I’ve been reading and re-reading the basic Asian books of wisdom over the years in the hopes of acquiring a little myself.  Not much has stuck, but I do find the insights fascinating and the opaque language maddening.  So there’s that.

On my latest re-read of The Five Rings by Miyamoto Musashi, it occurred to me that this seminal, mysterious book on sword fighting and strategy might have some wisdom for public speakers.  So I read three different translations of these five chapters or books (Ground, Water, Fire, Wind, Void) with their advice about how to stand, how to fight large groups of people, how to fight one-on-one, how not to use a particular system, and on and on.

Musashi himself has always fascinated me.  He claimed to be self-taught, and to have worked out something deeper than a system as he wandered around Japan taking on challengers, Ronin, and anyone who wanted to fight.  At first wanting to prove that his “no system” was better than anyone else’s system of fighting, he killed everyone he took on until he tired of killing, and then he merely disarmed them.  Ultimately, he stopped fighting altogether and took up painting and poetry.  He died of cancer in meditation in the mountains at a fairly young age, probably his late 50s.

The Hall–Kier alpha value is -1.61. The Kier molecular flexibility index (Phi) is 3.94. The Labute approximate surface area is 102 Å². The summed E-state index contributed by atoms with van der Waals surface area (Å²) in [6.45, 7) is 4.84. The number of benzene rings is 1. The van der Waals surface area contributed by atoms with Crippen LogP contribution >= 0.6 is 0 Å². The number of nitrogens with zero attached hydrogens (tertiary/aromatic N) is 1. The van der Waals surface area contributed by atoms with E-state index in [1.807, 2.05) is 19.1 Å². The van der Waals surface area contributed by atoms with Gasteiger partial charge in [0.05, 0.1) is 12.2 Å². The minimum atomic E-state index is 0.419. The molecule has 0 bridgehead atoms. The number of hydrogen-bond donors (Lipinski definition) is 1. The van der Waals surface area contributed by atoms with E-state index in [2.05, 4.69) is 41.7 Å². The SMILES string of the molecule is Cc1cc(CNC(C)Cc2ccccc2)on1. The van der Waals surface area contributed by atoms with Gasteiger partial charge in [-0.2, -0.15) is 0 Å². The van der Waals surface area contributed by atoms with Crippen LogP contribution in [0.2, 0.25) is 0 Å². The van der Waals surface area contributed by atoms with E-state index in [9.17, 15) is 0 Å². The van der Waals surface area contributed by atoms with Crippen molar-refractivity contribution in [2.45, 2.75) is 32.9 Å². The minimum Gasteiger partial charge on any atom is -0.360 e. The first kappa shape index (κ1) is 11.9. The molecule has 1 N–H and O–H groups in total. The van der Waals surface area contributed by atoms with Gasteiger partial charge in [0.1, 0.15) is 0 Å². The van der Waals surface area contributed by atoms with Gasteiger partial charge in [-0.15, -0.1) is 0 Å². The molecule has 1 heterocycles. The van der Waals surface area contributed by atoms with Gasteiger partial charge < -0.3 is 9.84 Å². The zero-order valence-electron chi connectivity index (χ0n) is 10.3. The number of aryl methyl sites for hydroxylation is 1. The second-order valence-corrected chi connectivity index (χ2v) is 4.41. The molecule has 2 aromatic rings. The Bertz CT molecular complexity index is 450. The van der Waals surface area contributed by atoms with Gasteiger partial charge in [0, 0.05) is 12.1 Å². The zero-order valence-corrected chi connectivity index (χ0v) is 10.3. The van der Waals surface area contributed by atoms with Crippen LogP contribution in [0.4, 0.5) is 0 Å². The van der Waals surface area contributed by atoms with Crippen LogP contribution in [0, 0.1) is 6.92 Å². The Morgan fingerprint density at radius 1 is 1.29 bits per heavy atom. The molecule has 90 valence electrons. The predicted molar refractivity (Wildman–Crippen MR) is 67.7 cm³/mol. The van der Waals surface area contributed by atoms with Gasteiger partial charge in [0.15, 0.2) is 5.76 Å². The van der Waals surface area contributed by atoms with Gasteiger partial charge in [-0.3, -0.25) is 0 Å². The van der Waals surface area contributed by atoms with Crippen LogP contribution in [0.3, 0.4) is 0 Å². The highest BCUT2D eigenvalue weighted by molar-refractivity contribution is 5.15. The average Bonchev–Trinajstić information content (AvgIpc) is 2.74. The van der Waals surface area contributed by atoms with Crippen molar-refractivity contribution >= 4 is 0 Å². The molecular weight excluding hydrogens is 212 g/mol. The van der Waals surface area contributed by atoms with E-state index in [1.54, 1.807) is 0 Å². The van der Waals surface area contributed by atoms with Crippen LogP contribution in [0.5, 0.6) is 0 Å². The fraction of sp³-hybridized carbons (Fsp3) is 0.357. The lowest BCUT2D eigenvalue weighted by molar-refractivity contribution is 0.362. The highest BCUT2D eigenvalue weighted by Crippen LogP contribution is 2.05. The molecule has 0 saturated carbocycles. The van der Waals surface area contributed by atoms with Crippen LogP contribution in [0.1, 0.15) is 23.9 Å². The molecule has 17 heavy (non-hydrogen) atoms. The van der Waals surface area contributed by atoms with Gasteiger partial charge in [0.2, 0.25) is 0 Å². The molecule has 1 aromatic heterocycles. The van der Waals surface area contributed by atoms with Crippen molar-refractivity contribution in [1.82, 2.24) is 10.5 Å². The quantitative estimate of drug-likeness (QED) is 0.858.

In Musashi’s fight or flight world, five ideas stand out that apply in helpful ways to public speaking.

First, there is only one strategy in war – to kill.  Musashi never wavered from this, even when he stopped killing in his exhibition matches.  Similarly, in public speaking, a speech should always be about one idea and one idea only.  Ruthlessly eliminate everything else.  As you’re prepping your speech, throw out everything that doesn’t support that one idea, even if you love it because it’s your favorite funny story about the time your dog sang the national anthem and it always gets a laugh.

Don’t look, just see.  This is an interesting idea.  What Musashi seems to be saying is that, in battle, if you look hard at someone’s sword, or a particular alignment of troops, or whatever – you’ll miss the bigger picture.  So you set your eyes ‘soft’, and see everything without focusing on any one thing.  This advice holds up very well in speaking – in alternation with making eye contact with specific people, of course.  At regular intervals, set your eyes on soft focus and take in the room.  How is everyone feeling?  Is the audience generally attentive?  Restive?  Are they still with you?  You can be misled by focusing only on particular people, who may not be a good sample of the whole.

Empty your mind.  Musashi advocates going into battle with the ‘mushin mind’ or ‘no mind’.  The idea is to be empty of specific intent so that you can be completely present and react to circumstances without hesitating.  In war, it’s how you stay alive.  In speaking, it’s how you come up with that hilarious quip in response to the audience member who asks you a challenging question out of the blue.